This is for NA 1994 Bonneville w/ 185k miles on it. Currently leaking oil.
I'm doing a head gasket change next week-end. If after removing
everything connected to the head and removing the head bolts, do I need
any tool to lift the head off?
Will the push rods stay or goes with the head?
Any info you guys can give, I would appreciate very much.
Well I just replaced the head gasket on my 92 SE 3800 NA engine due to a
burnt out valve. I can tell you that no real special tools are needed, but
a whole lot work & patience sure is! Just about everything has to either be
disconnected or taken out of the engine compartment to get those darn heads
off too! Plus, the old head bolts are NOT reuseable either!
As for common oil leaks, it's usually just the lower intake manifold or
valve cover gaskets that leak oil though. The head gasket when fails
usually leaks coolant.
Sincerely, Alan Ralston
GM Partsman for a Pontiac Dealership
I have a Montana 2000 which I bought at an auction a year ago. I notice I
was low on coolant in the reservoir. Then I opened the rad cap and it is
full, but it has some kind of chunks floating in the coolant. There is a
warning on the reservoir not to fill it with just any type of coolant.
Can I add a bit or regular green/ yellow coolant or even some water? Any
reason why I would want to flush the system. I have been told that the
chucks could mean the rad had a leak before and sealer was added to seal the
leak. Also the coolant really stinks, a real bad smell to it. Any
advise. Should I add any coolant at all? There still is a little bit of
coolant in the reservoir. And as far as I can tell, the van has never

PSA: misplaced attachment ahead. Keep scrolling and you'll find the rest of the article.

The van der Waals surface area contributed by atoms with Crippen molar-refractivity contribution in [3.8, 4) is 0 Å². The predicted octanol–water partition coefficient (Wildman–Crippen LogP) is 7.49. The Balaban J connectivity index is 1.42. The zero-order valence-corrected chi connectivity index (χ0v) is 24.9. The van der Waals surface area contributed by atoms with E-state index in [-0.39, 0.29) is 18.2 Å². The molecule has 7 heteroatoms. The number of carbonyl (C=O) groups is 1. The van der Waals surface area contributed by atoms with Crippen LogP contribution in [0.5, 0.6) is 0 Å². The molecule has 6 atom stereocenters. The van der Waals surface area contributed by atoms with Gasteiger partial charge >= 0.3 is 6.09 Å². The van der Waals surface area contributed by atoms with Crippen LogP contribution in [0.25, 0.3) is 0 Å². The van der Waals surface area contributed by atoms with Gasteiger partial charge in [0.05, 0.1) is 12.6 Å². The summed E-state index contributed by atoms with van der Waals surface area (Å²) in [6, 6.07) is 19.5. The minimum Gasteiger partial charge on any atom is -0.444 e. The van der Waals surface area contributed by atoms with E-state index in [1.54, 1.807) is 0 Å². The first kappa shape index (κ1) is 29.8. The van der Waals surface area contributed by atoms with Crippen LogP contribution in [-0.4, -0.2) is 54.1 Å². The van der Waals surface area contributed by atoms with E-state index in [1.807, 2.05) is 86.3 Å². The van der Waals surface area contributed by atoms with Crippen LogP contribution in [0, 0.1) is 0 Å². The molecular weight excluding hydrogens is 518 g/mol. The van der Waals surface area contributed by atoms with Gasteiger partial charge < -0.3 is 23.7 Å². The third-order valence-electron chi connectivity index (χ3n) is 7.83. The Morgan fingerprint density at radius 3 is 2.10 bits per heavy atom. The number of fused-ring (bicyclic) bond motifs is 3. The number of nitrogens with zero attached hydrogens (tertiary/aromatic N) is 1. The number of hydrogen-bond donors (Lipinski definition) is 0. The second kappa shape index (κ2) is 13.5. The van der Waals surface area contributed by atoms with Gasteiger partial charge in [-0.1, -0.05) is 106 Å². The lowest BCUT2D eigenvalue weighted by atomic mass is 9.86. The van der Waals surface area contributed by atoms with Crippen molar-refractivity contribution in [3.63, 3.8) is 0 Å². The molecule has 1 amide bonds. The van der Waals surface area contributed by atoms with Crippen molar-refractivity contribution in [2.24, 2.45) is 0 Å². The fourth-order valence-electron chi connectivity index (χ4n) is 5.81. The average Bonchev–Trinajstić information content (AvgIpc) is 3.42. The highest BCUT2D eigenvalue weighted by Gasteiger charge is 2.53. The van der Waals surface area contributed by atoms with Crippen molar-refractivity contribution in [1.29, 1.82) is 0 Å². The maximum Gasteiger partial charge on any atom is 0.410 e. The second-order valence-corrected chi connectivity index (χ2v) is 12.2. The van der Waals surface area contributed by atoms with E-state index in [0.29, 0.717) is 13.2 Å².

over heated before.
Never mix green antifreeze with the pink stuff. Whatever you do, flush the
system and replace the coolant with 50/50 mix of distilled water and regular
green antifreeze. The pink stuff is causing problems in lots of cars.
My suggestion is to have the system flushed and refilled with Dexcool, which
is what it left the factory with and what GM recommends. The vehicle was
designed with Dexcool in mind - not the green stuff. In my opinion, Dexcool
works just fine in vehicles designed for it, such as your Montana. Just keep
a very close eye on the coolant level. Dexcool seems less tolerant of air in
the system than the "green stuff". It is likely there was/is a leak in the
system that was/needs to be repaired. Most complaints I've seen or heard
about Dexcool fall under three categories:
1. Not maintaining proper coolant level, thus allowing air into the system.
2. Mixing other coolant types with Dexcool.
3. Using Dexcool in an engine not designed for it.
The "chucks" are tablets that come from the factory to help seal minor
leaks. Dexcool does not have that same ability as the only green
antifreeze. In fact if you take it to the dealer to have the system
flushed, they will add more tablets to your cooling system.
Look around the water pump and intake gaskets for signs of antifreeze. That